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Hi there,

I've became Shia recently, but have been as of two years visiting a local tariqat of a Halvatiyya Order shekh.

Can I still be Shia and consort/visit Sufi tariqat? Or is it haraam?

I know wahabis dislike sufis and vice-versa, but I don't think Sufis commit shirk. Still, I don't know the appropriate legal rulings by Shia scholars and Imams on Sufism.



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On 2/2/2018 at 1:55 PM, LatinAmericanShia1991 said:

I know wahabis dislike sufis and vice-versa, but I don't think Sufis commit shirk. Still, I don't know the appropriate legal rulings by Shia scholars and Imams on Sufism.


It is highly advised by Ahlulbayt  (as) to avoid them.



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Hi there,

I hail from Brazil.

I became Shia first after my in-depth historico-critical analysis of the first years revealed me the deep plight thru which the Imamate went, during the first centuries of Islam.

I read parts of Imam Jafar-al-Sadeeq's (AS) life.

I've also contacted my local shia Shekh - there are a couple of Shia mosques here in Brazil, one where I live, plus another in other capital cities from the main states. This shekh is a very busy man, but he studied in Qom and became shia when he was 18, then departing to study the Aqeedah when he was 21. 

He told me to read Muhammad al tijani al Samawi's opus, "Then I was Guided", which I promptly extracted from al-islam.org together with the work of a couple of ayatollah's on irfan, some works which I considered very good.

Still I need to understand Imam al Sadeeq's (AS) life better, not only from a proper Shia POV, but also taking in consideration his attitude to irfan and to Sufism in general.

I know imam al Sadeeq (AS) was quite hostile to Sufis, but still he devised many layers of meaning to the Quran.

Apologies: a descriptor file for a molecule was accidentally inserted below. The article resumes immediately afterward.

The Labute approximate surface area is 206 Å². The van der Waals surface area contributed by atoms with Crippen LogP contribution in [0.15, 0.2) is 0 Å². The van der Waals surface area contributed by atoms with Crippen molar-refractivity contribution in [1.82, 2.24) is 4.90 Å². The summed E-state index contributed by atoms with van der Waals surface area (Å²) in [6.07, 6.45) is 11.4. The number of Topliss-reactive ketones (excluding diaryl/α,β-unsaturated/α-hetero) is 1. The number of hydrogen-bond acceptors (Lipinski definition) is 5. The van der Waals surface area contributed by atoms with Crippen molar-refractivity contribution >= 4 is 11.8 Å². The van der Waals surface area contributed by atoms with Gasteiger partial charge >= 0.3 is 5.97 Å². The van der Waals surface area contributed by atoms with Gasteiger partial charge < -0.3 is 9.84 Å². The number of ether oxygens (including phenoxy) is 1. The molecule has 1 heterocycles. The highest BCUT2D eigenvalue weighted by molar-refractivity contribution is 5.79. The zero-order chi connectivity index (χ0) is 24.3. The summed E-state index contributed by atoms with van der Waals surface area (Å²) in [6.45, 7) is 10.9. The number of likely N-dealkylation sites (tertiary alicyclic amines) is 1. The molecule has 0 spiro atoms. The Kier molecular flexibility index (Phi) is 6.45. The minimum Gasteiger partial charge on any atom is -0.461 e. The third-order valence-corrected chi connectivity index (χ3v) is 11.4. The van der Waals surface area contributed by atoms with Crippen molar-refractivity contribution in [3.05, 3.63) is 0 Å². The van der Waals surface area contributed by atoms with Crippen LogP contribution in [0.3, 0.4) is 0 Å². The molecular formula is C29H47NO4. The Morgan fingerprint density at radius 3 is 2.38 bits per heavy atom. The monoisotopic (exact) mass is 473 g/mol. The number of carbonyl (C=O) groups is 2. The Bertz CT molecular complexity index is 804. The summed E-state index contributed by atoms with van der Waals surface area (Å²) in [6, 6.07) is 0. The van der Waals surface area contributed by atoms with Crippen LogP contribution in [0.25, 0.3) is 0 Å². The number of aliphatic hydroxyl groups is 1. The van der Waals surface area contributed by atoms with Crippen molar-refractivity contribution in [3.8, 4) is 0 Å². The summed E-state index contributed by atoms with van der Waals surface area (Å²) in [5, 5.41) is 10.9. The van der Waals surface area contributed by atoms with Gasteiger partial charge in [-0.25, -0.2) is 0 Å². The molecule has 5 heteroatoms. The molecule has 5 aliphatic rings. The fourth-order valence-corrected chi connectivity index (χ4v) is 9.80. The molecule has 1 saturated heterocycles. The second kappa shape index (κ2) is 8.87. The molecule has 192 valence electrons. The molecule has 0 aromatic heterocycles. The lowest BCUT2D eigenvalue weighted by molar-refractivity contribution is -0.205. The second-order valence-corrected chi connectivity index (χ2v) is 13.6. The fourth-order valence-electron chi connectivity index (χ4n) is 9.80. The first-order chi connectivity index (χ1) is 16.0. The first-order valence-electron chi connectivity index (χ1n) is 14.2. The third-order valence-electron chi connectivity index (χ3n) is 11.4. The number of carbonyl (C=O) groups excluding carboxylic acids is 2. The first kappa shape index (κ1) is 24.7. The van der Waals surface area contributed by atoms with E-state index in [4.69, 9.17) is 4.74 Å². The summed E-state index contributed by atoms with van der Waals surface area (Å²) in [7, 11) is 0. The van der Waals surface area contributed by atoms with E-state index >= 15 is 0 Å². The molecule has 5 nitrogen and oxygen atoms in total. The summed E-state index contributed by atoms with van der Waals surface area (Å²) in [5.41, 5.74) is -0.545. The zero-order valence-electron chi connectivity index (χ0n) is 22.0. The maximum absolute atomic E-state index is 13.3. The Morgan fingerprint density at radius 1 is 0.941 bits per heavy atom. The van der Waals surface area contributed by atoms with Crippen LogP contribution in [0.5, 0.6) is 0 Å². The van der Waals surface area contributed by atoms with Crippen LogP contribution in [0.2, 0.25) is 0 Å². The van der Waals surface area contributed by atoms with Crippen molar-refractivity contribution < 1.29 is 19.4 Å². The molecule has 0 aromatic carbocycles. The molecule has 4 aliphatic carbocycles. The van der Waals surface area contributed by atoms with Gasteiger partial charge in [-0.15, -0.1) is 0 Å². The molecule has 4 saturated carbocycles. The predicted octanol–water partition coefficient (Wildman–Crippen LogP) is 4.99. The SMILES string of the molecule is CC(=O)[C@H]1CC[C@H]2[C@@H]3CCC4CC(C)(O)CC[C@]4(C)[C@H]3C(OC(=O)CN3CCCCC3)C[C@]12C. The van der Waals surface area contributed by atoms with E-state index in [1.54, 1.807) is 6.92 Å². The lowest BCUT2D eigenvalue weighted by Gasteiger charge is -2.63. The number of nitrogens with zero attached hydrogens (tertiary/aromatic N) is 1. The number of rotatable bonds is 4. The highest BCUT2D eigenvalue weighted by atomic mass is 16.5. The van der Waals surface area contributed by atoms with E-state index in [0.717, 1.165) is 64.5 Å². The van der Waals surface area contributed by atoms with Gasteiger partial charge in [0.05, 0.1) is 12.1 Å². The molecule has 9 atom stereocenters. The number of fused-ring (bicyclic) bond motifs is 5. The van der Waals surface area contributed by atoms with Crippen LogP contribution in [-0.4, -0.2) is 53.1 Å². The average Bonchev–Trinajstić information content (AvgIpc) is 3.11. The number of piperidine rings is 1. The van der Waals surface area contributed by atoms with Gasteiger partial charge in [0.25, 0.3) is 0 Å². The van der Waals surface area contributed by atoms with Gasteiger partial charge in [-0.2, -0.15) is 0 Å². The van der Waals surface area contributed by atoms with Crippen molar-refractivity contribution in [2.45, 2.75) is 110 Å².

This is what intrigues me the most - even if I'm just a random revert, lol - in Sufi tareeqat we're supposed to learn Haqiqah and its relationship to Sharia, and also proceed to Marifa. To gnosis proper, which the Ayatollah's who discuss the term approve as the broader meaning of 'irfan in general.

But how does that happen in the Shia world? I've also scratched a couple of books by Henry Corbin, and all that he told me is that Shiaism has a very different spiritual realization outside the turuq of Sunni Islam.

Is haqeeqah and marifa restricted to the Ulama in general? This is something none of my sources or my shekh - who's unavailable most of the time and is the only one who can talk to me in Brazilian portuguese - the other shekhs here only speak Arabic and barely scratch the languages I can converse in.

I'll be watching the video on Sufism and Shiaism posted here soon.

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This is a very complex question / concern - and most likely all you will get are personal opinions on this board ... a lot depends on the "order" (tariqa ) etc. ... Having said that just about all of Sufi tariqas trace themselves back through Imam Ali (as) ... and often include many of our Imams (as) ... some such as many Turkish orders (Haveleti included I think ... ) have all 12 Imams (as) as part of their lineage. I won't say yes or no to your question - but you may wish to consider your intention.  

Irfan "happens" in the Shi'a world through practice ... same as it happens amongst Sufis ... Henry Corbin suggests (and I agree with this ) that what takes place in Sufi schools amongst Sunnis - is already built in - in the Shi'a tradition. The difficulty we have especially living outside of major Shi'a centers of the world - is finding teachers who can talk with us about the deeper meanings. The Sufis are mostly Sunnis - even if they do trace their lineage through the Imams (as) - by this I mean is that they usually won't bring hadith of the Imams (as) - their lives are not central. Yet, if you do practice - it is possible that you'll be given marifa (inshallah) to begin to appreciate those words - the layers of the Qur'an etc.